In 2014, in south-west Scotland, an amazing find by a metal-detectorist was discovered in Galloway, close to the Irish Sea. The Hoard was buried around AD 900 and contains over a hundred diverse medieval relics, from silver, gold and jewelled treasures to rare preserved textiles.
Over 5kg of silver bullion was discovered, but much more than treasure, it is the richest collection of rare and unique Viking Age objects ever found in Britain or Ireland. Hidden below a decoy layer of silver, the treasure below, hidden for over eleven hundred years, has the sense of being its own museum, hidden successfully from invaders, but lost by its curators. A treasure of Viking, Anglo-Saxon, and even more exotic items all bundled together. Alongside silver arm-rings and a beautiful pectoral cross, its chain still attached, a gold brooch pin, and others, there was a small silver vessel wrapped in linen, wool, and silk.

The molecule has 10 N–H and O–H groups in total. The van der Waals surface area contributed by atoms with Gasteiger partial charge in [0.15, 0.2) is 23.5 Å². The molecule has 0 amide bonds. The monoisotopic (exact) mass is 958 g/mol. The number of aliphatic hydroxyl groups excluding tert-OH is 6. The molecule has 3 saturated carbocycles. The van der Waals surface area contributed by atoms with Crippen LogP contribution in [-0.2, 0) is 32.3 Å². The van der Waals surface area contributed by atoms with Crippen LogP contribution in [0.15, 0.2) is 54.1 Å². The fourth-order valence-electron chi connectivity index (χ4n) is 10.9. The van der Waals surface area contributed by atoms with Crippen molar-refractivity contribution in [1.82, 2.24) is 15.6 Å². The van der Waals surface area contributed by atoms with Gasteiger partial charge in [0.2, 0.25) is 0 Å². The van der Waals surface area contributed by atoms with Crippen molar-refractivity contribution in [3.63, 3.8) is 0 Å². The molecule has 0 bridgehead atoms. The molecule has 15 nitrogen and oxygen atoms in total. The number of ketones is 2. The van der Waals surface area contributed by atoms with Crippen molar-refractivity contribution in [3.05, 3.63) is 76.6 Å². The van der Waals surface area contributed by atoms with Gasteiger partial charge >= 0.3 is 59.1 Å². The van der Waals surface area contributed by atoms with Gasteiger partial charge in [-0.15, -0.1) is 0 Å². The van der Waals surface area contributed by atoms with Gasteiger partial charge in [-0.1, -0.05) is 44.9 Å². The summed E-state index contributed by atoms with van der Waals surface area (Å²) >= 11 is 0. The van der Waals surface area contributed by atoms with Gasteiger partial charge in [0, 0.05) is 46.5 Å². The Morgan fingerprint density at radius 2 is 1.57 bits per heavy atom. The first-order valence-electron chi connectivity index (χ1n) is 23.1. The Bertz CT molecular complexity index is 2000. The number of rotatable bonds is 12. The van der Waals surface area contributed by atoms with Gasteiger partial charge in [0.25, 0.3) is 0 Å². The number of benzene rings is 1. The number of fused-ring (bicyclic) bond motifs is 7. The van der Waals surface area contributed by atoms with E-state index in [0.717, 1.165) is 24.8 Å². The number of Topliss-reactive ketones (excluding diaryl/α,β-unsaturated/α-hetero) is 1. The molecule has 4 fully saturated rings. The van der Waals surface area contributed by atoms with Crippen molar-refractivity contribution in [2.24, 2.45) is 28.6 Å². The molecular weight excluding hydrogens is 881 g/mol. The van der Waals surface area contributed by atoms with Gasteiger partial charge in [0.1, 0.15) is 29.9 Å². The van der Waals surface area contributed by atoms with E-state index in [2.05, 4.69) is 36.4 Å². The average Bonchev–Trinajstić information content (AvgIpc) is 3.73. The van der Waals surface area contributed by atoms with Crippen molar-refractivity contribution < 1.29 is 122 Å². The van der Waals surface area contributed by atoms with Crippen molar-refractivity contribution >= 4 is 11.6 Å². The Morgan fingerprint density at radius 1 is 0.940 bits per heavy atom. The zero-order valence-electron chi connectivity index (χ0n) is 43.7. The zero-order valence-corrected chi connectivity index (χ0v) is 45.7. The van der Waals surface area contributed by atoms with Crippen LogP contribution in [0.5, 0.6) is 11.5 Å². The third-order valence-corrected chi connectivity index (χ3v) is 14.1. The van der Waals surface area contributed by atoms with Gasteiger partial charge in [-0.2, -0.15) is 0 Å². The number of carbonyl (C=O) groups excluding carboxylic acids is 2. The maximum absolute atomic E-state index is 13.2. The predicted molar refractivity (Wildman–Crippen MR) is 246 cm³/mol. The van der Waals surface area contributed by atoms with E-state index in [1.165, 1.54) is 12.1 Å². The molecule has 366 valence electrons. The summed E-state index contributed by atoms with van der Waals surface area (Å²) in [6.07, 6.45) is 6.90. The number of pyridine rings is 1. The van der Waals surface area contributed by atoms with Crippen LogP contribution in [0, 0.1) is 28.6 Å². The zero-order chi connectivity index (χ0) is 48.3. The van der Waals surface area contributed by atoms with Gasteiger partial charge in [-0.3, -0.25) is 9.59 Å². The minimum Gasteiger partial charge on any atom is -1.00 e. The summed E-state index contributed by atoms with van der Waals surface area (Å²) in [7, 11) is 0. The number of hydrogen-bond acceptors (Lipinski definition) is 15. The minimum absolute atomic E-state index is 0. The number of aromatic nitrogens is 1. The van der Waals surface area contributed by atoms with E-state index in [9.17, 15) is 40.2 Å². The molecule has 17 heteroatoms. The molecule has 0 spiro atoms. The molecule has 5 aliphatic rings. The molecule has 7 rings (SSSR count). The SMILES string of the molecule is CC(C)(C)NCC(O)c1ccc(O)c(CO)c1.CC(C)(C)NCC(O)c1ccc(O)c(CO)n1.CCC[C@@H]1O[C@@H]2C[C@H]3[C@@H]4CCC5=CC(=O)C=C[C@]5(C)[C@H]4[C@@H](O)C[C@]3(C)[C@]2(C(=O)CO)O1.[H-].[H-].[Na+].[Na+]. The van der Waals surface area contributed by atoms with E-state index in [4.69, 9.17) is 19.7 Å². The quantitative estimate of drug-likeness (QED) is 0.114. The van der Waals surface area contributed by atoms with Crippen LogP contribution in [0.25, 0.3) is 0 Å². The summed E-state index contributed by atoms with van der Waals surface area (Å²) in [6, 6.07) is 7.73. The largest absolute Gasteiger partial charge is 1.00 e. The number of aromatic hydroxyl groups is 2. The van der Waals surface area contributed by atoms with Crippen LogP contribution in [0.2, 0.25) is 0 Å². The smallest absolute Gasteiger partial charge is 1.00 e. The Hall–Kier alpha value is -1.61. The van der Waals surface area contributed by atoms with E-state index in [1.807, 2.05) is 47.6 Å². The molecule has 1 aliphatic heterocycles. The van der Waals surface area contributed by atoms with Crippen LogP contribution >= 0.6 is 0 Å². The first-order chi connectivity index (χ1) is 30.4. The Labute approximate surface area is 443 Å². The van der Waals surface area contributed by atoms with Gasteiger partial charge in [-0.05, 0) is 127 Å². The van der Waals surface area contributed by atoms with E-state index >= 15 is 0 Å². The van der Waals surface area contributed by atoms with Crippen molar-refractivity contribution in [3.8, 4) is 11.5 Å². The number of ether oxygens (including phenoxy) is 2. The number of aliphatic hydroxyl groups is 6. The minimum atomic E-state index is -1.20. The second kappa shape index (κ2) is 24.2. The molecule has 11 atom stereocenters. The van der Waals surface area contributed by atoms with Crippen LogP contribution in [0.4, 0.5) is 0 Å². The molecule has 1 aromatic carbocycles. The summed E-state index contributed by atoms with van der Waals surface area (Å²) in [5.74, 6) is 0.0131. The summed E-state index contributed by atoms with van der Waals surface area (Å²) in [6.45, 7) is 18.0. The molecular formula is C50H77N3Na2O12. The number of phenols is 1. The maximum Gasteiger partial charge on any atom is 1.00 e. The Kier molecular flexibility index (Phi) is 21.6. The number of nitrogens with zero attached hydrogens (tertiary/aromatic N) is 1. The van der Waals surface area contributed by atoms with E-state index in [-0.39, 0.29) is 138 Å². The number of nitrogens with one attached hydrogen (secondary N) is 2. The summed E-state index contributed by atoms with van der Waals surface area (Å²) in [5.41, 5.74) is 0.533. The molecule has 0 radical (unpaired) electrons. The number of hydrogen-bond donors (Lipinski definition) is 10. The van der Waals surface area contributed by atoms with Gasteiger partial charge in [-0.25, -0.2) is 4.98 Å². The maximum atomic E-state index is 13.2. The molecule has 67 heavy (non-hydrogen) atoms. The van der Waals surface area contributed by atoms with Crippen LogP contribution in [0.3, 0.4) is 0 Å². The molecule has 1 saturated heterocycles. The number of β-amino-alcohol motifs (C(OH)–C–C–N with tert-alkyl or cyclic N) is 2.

The vessel had been wrapped before it was placed in the ground, and x-ray imaging has revealed the surface decorations to be Zoroastrian, suggesting this container had travelled thousands of miles from Central Asia to the north of Britain. Radiocarbon dating of the wool revealed it to be hundreds of years older than the actual burial of the hoard.
Preserving its precious contents, the vessel was loaded with precious objects. Along with more rare and valuable items such as gold brooches, silver rings, and glass beads, were two dirt balls. One theory is that they are a type of tourist memento; as senior curator Dr Martin Goldberg explains, “there are medieval records of pilgrims acquiring mud, earth or dirt that had been rubbed in the dust that formed in Christian shrines and underneath reliquaries.”
After a Covid-induced delay, parts of the Hoard have finally been exhibited at Scotland’s National Museum, and can be viewed online too.
Have a glorious day and remember to take care of yourselves, Avocado!